Diabetic Man Slapped with Huge Parking Fine After He Pulled Over During Hypoglycemic Episode

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Andy Lindsay is a 52-year-old father and sales rep from West Yorkshire who also happens to have diabetes. He was diagnosed with type 1 at age 11 and, ever since then, he’s kept a careful eye on his blood sugar levels and avoided driving when they drop too low, as recommended by the DVLA, because it can be very unsafe.

As he was driving through Wakefield on M1 one day for work, Andy began to feel the symptoms of a hypoglycemic attack—including dizziness, nausea, confusion, and drowsiness—so he pulled over at Calder Park Industrial Estate to treat the issue and wait for the symptoms to pass.

It didn’t take long, however, for a traffic warden patrolling the industrial area to notice Andy’s parked car. Andy was slapped with a hefty £100 parking fine and never given a chance to tell his side of the story, because the warden simply took a picture of his vehicle and sent him the fine without ever talking to him.

Andy has since appealed the fine three times, and he has provided proof of his medical condition, but to no avail. The company that issued the fine, Excel Parking, has threatened to take him to court if he doesn’t pay it. The fine has increased to £120 and will become a whopping £180 if Andy loses his appeal again in court.

“We understand the fine, but what we don’t understand is that we have appealed it three times now and there seems to be no common sense,” says Andy’s wife, 47-year-old Bronwyn O’Brien. “Imagine if he had carried on driving and killed someone—I’m sure the family of that person would have asked, ‘Why didn’t you pull over?’ I don’t think they would have understood if he had said, ‘Well, I didn’t want to get a fine.'”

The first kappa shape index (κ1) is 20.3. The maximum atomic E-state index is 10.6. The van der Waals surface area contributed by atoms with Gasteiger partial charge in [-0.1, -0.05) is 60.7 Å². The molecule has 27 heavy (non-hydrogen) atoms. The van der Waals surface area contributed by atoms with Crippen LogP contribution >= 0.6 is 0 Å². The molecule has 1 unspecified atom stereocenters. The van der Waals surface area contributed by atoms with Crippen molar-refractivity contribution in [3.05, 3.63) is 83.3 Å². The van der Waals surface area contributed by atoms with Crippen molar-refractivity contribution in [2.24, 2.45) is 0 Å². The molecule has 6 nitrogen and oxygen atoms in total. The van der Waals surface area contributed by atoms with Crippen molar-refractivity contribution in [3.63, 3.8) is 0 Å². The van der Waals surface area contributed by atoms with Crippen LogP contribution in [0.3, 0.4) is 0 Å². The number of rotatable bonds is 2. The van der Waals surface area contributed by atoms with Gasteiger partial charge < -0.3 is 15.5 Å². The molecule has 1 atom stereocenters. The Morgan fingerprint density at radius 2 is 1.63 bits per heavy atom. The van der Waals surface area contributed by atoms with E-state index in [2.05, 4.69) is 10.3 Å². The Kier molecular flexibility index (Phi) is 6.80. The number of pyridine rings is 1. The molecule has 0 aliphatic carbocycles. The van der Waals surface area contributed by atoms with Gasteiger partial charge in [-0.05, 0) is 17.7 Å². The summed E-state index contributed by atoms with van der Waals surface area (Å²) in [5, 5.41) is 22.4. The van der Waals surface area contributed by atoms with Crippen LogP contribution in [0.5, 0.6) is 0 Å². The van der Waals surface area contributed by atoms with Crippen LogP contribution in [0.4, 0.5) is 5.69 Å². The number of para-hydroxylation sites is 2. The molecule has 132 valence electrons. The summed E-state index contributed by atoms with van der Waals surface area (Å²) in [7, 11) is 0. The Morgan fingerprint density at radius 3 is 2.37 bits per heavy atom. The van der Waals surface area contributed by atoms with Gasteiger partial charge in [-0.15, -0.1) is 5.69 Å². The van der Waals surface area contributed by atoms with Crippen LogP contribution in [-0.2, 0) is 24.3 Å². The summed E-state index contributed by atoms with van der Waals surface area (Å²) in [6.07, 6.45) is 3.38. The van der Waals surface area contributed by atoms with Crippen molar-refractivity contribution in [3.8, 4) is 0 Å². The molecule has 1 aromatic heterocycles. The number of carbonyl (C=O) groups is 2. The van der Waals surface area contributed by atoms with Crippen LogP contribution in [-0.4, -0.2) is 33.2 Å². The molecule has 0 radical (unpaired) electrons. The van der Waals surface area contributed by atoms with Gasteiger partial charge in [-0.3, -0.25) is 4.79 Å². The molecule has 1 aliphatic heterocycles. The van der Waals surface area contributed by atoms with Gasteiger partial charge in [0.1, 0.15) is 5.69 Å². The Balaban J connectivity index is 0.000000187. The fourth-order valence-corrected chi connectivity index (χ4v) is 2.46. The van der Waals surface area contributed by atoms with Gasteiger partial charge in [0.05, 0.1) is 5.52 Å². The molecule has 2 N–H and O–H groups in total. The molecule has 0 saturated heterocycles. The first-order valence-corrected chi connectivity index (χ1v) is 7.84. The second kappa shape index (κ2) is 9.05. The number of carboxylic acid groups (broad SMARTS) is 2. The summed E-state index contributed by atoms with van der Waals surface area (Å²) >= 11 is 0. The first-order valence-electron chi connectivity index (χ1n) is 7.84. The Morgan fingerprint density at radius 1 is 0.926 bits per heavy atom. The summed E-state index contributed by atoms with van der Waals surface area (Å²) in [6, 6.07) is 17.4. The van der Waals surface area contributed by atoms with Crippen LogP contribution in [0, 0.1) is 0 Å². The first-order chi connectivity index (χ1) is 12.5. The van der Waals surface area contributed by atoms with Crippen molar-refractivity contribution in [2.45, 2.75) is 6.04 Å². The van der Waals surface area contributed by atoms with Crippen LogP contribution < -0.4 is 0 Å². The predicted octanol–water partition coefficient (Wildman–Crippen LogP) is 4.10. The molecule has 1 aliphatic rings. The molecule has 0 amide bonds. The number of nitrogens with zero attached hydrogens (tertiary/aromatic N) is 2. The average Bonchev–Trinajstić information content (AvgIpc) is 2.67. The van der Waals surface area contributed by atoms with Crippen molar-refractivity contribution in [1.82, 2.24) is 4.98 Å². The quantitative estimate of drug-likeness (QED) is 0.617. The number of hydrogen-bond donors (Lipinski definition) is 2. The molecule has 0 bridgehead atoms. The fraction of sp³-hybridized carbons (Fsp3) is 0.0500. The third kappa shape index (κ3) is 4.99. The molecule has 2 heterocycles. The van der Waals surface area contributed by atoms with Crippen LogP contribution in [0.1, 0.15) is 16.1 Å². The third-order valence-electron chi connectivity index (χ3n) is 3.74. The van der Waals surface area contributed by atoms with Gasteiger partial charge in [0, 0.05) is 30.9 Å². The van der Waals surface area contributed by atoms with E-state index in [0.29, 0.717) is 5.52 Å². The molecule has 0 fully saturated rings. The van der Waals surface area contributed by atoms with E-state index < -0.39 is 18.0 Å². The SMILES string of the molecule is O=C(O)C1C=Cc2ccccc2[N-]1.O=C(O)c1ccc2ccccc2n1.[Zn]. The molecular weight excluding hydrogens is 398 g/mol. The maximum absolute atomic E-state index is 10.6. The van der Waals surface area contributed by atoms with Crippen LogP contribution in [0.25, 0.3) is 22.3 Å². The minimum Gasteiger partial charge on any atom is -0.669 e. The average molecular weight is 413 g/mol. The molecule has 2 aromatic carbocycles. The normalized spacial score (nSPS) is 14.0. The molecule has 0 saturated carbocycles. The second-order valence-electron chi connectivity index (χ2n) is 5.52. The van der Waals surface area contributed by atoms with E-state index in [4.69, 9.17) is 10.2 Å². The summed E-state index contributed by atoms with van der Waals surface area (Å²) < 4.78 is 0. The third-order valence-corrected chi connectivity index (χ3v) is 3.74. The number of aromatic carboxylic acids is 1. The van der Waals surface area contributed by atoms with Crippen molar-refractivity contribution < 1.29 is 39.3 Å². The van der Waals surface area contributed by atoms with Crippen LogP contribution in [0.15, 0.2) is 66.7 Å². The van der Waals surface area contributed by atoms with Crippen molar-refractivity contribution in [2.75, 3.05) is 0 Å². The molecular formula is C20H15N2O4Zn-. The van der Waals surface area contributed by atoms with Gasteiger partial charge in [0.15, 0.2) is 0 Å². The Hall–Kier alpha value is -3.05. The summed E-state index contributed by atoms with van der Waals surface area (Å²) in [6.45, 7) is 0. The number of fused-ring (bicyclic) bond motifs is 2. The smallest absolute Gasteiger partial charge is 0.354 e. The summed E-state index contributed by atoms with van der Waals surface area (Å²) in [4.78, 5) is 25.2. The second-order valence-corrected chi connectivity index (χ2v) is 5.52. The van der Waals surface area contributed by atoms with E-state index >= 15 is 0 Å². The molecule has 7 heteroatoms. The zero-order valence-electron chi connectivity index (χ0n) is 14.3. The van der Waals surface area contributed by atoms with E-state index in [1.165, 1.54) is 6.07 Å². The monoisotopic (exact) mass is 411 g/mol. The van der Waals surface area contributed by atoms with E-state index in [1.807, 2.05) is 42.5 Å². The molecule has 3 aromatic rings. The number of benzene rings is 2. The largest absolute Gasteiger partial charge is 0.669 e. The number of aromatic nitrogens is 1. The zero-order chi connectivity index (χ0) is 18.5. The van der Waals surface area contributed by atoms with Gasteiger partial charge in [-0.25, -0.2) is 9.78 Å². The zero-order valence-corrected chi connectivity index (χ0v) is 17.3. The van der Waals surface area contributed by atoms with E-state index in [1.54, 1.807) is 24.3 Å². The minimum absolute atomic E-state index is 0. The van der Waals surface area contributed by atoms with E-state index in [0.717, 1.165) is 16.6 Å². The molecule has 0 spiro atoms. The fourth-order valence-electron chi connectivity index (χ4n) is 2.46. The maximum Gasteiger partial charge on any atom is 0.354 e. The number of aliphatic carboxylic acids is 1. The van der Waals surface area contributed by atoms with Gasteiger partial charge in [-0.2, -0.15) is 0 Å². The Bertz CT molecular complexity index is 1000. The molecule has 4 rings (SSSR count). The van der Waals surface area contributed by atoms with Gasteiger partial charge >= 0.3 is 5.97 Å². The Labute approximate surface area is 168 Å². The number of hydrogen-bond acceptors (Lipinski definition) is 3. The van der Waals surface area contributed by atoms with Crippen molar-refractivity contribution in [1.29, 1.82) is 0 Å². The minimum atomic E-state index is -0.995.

The Lindsays feel that Excel Parking has taken things one step too far by refusing to make an exception for a medical emergency. They believe any other law enforcement entity would have dropped the case after discovering the cause of it.

“If it had been a council parking ticket I’m sure they would have used common sense and let us off by now,” says Bronwyn. “This company feels like it’s just a money-making scheme and nothing to do with parking or safety. He could have been dead at the wheel for all they cared.”

So far, Excel Parking has not commented on the issue. We hope, however, that this story is a lesson learned, and the next person who has to park somewhere due to a diabetic emergency or other health issue may not have to put up with the same fight.

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Elizabeth Nelson is a wordsmith, an alumna of Aquinas College in Grand Rapids, a four-leaf-clover finder, and a grammar connoisseur. She has lived in west Michigan since age four but loves to travel to new (and old) places. In her free time, she. . . wait, what’s free time?
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